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Figure 1.  Factors Examined in Regression Models Given Hypothesized Associations With Infant Mortality
Factors Examined in Regression Models Given Hypothesized Associations With Infant Mortality
Figure 2.  Probability of Survival During Infancy
Probability of Survival During Infancy

Probability of survival beginning at birth (A) and beginning at age 5 days (B) in opioid-exposed infants with and without a history of neonatal opioid withdrawal syndrome (NOWS) diagnosis and in the reference population. Log-rank P < .001 for both analyses. Because the availability of mortality data from vital records did not depend on Medicaid enrollment, there was no observable censoring of infants at risk. Mortality among infants who moved out of the state may not be identified, but this variable was not available in the data set.

Table 1.  Maternal Sociodemographic, Health, and Behavior Characteristics, and Infant Birth Outcomes
Maternal Sociodemographic, Health, and Behavior Characteristics, and Infant Birth Outcomes
Table 2.  Infant Mortality and Characteristics Among Opioid-Exposed Infants vs the Reference Group
Infant Mortality and Characteristics Among Opioid-Exposed Infants vs the Reference Group
Table 3.  Mortality in Opioid-Exposed Infants, Overall and Stratified According to NOWS Diagnosis
Mortality in Opioid-Exposed Infants, Overall and Stratified According to NOWS Diagnosis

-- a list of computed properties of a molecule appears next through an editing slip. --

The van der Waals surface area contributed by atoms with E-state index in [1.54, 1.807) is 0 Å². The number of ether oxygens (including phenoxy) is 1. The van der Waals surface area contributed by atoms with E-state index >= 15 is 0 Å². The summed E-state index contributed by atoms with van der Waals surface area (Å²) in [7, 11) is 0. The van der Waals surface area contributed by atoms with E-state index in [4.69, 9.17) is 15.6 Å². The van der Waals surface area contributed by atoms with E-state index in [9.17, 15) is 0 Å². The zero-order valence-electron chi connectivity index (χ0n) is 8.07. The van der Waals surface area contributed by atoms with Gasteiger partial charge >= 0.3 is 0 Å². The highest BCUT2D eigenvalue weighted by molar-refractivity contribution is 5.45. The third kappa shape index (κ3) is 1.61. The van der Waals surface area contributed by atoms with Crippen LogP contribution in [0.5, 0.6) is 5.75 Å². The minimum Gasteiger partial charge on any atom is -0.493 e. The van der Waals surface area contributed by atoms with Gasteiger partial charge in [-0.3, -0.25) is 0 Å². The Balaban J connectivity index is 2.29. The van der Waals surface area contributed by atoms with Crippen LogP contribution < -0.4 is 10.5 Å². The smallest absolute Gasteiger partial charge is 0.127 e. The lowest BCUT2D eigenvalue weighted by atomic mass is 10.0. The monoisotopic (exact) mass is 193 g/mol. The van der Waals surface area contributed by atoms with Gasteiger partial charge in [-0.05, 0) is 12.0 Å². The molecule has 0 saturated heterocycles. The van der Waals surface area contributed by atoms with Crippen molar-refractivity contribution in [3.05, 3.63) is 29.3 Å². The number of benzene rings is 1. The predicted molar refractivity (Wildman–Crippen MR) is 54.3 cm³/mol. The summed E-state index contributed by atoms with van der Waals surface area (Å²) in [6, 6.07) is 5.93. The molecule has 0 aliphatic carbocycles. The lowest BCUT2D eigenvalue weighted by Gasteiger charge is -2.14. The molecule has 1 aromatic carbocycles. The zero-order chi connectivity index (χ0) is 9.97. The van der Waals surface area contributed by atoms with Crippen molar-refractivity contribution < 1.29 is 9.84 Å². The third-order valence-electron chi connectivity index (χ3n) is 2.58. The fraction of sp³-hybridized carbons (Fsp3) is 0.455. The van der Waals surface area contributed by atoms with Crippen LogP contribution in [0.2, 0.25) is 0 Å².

Supplement.

eTable 1. Diagnostic Codes (ICD-9-CM Codes) and Current Procedural Terminology Codes (CPT codes) to Identify Maternal Opioid Use Disorder During a Pregnancy Healthcare Encounter or the Birth Hospitalization

eTable 2. Characteristics of Maternal-Infant Dyads, Comparing Those With and Without Successful Linkage of Maternal Healthcare Claims to Infant Healthcare Claims and Vital Records

eTable 3. Mortality in Opioid-Exposed Infants, With and Without Neonatal Opioid Withdrawal Syndrome, Relative to Reference Group Infants, Contingent Upon Survival Until 5 Days of Age to Minimize the Effect of Survivorship Bias on Neonatal Opioid Withdrawal Syndrome Diagnosis

eTable 4. Infant Mortality in Opioid-Exposed Infants With Neonatal Opioid Withdrawal Syndrome (NOWS), Relative to Infants Without a History of NOWS, Examined Using Standard Logistic Regression Models as Well as Inverse-Probability Weighted Propensity Score Models, Contingent Upon Survival Until 5 Days of Age to Minimize the Effect of Survivorship Bias on Neonatal Opioid Withdrawal Syndrome Diagnosis